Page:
Stem Cell Biomarkers Identified
Biloine W. Young • Wed, July 9th, 2014
Researchers at The Children's Medical Center Research Institute (CRI) at the University of Texas, Dallas, have discovered a biomarker on mesenchymal stem cells (MSCs) that significantly advances the field of MSC biology and may have dramatic implications for further research.
According to the CRI press release, the biomarker enables researchers to accurately characterize the properties and function of mesenchymal stem cells in the body. "We found that a protein known as leptin receptor can serve as a biomarker to accurately identify MSCs in adult bone marrow in vivo, and that those MSCs are the primary source of new bone formation and bone repair after injury, " said Sean Morrison, M.D., Director of the Children's Research Institute, Professor of Pediatrics at UT Southwestern Medical Center, and a Howard Hughes Medical Institute Investigator.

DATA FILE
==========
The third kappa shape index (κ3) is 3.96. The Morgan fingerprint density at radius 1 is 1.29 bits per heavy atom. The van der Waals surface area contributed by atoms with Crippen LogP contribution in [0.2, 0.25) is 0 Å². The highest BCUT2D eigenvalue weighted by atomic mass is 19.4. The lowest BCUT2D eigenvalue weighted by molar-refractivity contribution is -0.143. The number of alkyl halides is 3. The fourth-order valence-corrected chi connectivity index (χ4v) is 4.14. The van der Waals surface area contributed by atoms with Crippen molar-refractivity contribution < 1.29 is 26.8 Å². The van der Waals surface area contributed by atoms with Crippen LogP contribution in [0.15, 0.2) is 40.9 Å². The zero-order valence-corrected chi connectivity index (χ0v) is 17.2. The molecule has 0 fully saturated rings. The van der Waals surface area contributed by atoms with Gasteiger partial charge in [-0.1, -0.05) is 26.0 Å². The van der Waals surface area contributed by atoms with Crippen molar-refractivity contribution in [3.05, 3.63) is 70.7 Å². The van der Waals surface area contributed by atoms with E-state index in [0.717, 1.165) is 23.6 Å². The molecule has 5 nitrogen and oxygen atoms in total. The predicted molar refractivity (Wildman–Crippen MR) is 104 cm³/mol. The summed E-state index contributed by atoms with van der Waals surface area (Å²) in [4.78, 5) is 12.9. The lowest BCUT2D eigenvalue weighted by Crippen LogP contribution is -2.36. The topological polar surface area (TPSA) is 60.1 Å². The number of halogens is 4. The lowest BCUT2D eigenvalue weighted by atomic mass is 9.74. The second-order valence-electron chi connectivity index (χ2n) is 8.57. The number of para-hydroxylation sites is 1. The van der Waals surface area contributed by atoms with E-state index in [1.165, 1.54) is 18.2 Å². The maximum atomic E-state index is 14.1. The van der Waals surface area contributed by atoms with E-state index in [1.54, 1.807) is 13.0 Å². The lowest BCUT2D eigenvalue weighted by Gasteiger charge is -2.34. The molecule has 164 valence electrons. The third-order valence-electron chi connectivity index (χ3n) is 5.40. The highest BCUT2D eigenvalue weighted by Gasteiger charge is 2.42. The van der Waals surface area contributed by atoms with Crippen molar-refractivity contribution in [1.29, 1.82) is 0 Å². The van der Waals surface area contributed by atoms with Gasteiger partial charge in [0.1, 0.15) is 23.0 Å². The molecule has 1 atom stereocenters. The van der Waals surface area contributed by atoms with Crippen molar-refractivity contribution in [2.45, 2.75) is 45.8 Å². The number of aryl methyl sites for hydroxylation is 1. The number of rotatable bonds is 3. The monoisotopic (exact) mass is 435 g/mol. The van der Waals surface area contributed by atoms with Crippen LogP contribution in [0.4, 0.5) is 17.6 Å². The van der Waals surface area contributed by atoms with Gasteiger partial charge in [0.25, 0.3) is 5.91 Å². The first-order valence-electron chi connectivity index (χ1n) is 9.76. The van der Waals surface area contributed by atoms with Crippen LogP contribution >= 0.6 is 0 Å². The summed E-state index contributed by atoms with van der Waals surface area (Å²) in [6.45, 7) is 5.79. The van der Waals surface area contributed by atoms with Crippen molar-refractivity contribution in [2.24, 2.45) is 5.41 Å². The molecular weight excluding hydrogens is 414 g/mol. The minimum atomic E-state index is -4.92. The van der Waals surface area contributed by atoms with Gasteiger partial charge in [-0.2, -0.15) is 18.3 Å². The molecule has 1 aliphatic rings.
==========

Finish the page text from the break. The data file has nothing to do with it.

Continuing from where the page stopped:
During their research, the CRI researchers also found that leptin receptor-positive MSCs are, as well, the main source of factors that promote the maintenance of blood-forming stem cells in the bone marrow.
Morrison explained, "There has been an increasing amount of clinical interest in MSCs, but advances have been slow because researchers to date have been unable to identify MSCs and study their normal physiological function in the body."
The research was published in the journal Cell Stem Cell in June. Morrison believes that if their findings with mice can be duplicated in studies with human MSC’s the probability for successful outcomes of clinical trials (there are currently almost 200 underway) will be greatly increased. He noted that many clinical trials that are testing potential therapies using MSC’s have been hampered by impure collections of cultured cells.